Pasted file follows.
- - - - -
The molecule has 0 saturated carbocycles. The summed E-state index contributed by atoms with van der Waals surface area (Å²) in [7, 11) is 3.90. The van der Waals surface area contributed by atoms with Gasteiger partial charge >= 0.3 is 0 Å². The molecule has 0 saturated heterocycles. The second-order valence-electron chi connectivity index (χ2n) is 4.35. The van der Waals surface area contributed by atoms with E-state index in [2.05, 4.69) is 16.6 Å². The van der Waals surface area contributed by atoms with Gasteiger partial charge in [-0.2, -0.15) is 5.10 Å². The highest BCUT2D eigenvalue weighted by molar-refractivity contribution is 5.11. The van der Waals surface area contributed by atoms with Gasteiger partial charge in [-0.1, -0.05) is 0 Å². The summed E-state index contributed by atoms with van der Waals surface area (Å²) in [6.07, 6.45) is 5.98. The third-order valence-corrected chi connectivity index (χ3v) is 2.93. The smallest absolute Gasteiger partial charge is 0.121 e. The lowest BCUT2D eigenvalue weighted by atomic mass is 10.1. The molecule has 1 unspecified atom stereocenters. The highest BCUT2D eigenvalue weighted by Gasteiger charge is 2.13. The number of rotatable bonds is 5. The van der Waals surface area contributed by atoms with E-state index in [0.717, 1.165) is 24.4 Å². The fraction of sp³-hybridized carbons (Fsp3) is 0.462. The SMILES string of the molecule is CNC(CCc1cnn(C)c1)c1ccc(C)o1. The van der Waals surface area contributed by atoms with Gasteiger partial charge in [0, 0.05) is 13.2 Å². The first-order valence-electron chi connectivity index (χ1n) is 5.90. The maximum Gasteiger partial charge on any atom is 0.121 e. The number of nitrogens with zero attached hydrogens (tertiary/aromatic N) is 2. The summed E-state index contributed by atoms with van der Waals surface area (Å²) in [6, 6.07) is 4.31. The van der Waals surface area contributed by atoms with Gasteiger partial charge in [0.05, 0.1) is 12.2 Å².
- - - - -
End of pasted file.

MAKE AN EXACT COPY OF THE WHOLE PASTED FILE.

The molecule has 0 saturated carbocycles. The summed E-state index contributed by atoms with van der Waals surface area (Å²) in [7, 11) is 3.90. The van der Waals surface area contributed by atoms with Gasteiger partial charge >= 0.3 is 0 Å². The molecule has 0 saturated heterocycles. The second-order valence-electron chi connectivity index (χ2n) is 4.35. The van der Waals surface area contributed by atoms with E-state index in [2.05, 4.69) is 16.6 Å². The van der Waals surface area contributed by atoms with Gasteiger partial charge in [-0.2, -0.15) is 5.10 Å². The highest BCUT2D eigenvalue weighted by molar-refractivity contribution is 5.11. The van der Waals surface area contributed by atoms with Gasteiger partial charge in [-0.1, -0.05) is 0 Å². The summed E-state index contributed by atoms with van der Waals surface area (Å²) in [6.07, 6.45) is 5.98. The third-order valence-corrected chi connectivity index (χ3v) is 2.93. The smallest absolute Gasteiger partial charge is 0.121 e. The lowest BCUT2D eigenvalue weighted by atomic mass is 10.1. The molecule has 1 unspecified atom stereocenters. The highest BCUT2D eigenvalue weighted by Gasteiger charge is 2.13. The number of rotatable bonds is 5. The van der Waals surface area contributed by atoms with E-state index in [0.717, 1.165) is 24.4 Å². The fraction of sp³-hybridized carbons (Fsp3) is 0.462. The SMILES string of the molecule is CNC(CCc1cnn(C)c1)c1ccc(C)o1. The van der Waals surface area contributed by atoms with Gasteiger partial charge in [0, 0.05) is 13.2 Å². The first-order valence-electron chi connectivity index (χ1n) is 5.90. The maximum Gasteiger partial charge on any atom is 0.121 e. The number of nitrogens with zero attached hydrogens (tertiary/aromatic N) is 2. The summed E-state index contributed by atoms with van der Waals surface area (Å²) in [6, 6.07) is 4.31. The van der Waals surface area contributed by atoms with Gasteiger partial charge in [0.05, 0.1) is 12.2 Å².